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Meet Your Military: Palau Native Marine Returns to Island Home

support our troops us marine returns home PHOTO: Marine Corps Staff Sgt. Milton Donatus, second from right, instructs Palau national law enforcement officers on the operations of the M9A1 9 mm service pistol in Irai, Palau, Sept. 16, 2014.IRAI, Palau– Bedtime stories can have an impact on children’s imaginations. For many young people, hearing tales of fictitious characters like “Peter Pan” or “Jack and the Beanstalk” can create the desire to experience Peter’s or Jack’s extraordinary adventures. Donatus is a native of Ngaraard, Palau. U.S. Marine Corps photo by Lance Cpl. Drew Tech For one boy from Ngaraard, Palau, bedtime stories were not about fighting pirates or giants. This boy was told stories of combat and the U.S. Marines at the Battle of Peleliu during World War II. That boy was Milton Donatus, and the stories his grandmother told him as a child spawned a lifelong dream to become a U.S. Marine.

“Every time my grandmother would talk about war, the Marines came up,” said Donatus, the training chief with Combat Logistics Detachment 379, Combat Logistics Regiment 37, 3rd Marine Logistics Group, 3rd Marine Expeditionary Force. Idolized Marines “The Marines were always talked about as the saviors and the best [warriors] ever, so growing up, I didn’t know about any other military,” he added. “I only knew about the Marines, and that I wanted to be one.” Shortly after graduating from high school in 1995, Donatus moved to Guam to pursue his dream, and in May 2000, he enlisted in the Marine Corps. His career has seen him rise to the rank of staff sergeant and has brought him aboard the USNS Sacagawea as part of exercise T-AKE 14-2, a maritime pre-positioned force, multinational theater security cooperation event that deploys from the Japanese island of Okinawa to conduct training exercises.

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Meet Your Military: Food Services Trio Inseparable Since 8th Grade

support our troops us soldiers inseparable since 8th gradePHOTO: Pfc. Derek Jones, Pvt. Joshua Anderson and Pfc. DeAndre Kinlaw, all now 19 years old, graduated from the Army’s Food Service Specialist Course on Sept. 10, 2014. FORT LEE, Va– In middle school, three students made a pact to attend high school together, play football together, enroll in college together and follow the same career path. The Jacksonville, Fla., natives have attended middle school, high school and college together and are now embarking on a stint with the Florida National Guard. U.S. Army photo by Terrance Bell “We were in the eighth grade sitting at a table, and we planned our whole lives out right there that day in class,” recalled Army Pvt. DeAndre Kinlaw, a member of the trio. One could argue their ambitions were simply notions of pre-adolescent romanticism, but it was far more than that. It was about extending their reach far beyond the familiar, actively pursuing goals and drawing inspiration from each other along the way.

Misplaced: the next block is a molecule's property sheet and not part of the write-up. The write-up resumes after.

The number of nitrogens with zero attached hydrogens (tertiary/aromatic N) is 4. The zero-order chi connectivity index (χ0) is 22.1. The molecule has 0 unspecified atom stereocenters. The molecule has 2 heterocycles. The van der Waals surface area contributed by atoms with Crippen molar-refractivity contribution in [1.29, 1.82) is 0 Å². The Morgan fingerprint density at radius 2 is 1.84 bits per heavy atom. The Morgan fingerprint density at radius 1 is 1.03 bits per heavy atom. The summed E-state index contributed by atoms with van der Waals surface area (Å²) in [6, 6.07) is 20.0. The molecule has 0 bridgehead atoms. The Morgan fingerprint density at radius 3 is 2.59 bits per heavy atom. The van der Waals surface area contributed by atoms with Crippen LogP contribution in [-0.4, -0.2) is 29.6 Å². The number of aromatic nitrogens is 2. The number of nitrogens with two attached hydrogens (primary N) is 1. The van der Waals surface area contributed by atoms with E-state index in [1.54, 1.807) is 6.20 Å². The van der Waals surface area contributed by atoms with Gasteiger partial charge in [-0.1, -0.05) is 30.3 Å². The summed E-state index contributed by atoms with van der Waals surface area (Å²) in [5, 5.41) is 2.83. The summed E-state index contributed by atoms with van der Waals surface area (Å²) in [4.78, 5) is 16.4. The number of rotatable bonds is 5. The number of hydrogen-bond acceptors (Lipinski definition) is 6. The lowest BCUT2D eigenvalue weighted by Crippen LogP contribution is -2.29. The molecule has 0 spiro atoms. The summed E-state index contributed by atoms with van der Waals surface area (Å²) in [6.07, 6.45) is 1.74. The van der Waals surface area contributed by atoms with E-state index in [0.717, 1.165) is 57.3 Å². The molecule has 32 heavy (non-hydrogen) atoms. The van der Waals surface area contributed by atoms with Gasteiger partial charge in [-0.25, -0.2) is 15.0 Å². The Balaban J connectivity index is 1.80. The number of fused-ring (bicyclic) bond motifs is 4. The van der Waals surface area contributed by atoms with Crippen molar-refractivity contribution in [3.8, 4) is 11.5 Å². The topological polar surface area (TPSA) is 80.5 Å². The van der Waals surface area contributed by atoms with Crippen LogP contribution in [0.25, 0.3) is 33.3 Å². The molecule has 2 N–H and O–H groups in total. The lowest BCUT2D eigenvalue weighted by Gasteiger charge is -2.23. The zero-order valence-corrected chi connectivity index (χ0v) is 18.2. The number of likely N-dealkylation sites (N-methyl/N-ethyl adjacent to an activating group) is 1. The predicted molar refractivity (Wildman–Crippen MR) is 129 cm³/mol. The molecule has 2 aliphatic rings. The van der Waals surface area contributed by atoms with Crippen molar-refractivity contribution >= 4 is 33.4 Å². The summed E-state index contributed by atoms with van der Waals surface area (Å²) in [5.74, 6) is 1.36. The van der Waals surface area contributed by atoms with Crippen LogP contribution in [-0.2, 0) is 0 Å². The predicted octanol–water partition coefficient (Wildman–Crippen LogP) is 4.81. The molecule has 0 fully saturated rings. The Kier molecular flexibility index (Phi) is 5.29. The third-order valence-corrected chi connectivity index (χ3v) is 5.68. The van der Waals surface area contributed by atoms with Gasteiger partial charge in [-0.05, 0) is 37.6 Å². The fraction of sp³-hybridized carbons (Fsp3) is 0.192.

Those dynamics also played part in the decision to take the plan one step further, joining the Army National Guard and completing basic combat and advanced individual training together as members of the same units. The three 19 year olds -- Pvt. Joshua Anderson, Kinlaw and Pfc. Derek Jones -- graduated Sept. 10 after completing the Quartermaster School’s Food Service Specialist Course as members of Tango Company, 266th Quartermaster Battalion. They are now on leave in their hometown of Jacksonville, Florida. Resilience, teamwork, common purpose Army Capt. Constance Marable, Tango Company commander, manages more than 400 soldiers at any one time.

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Meet Your Military: Archery Helps Airman Overcome Adversity

support our troops us airman archeryPHOTO: Air Force Staff Sgt. Seth Pena readies his compound bow to strike a target 25 meters away in San Antonio, Sept. 14, 2014.SAN ANTONIO – Air Force Staff Sgt. Seth Pena, a highly decorated tactical air control party member who is noted for calling in coordinated close support airstrikes that killed up to 70 Taliban members in one fight, sat down with a crossbow draped across his lap and a target 25 meters in front of him, reminiscing about the night that changed his life forever. Pena will compete at the 2014 Warrior Games, taking place from Sept. 28 to Oct. 4, in Colorado Springs, Colo. U.S. Air Force photo by Senior Airman Michael Ellis "I have gone on multiple deployments, defeated the Taliban; I never thought another American would do this to me," he said. One night while Pena was riding his motorcycle, a drunk driver ran a red light and crashed into him. As Pena was flung from his bike, the driver attempted to flee, but was apprehended by a service member who witnessed the incident. Pena doesn't remember the event. He suffered a traumatic brain injury, multiple broken bones and fractures, and he lost a lot of blood. He died immediately at the scene, but was resuscitated once medical personnel arrived. "I actually died twice," Pena said with a sobering tone.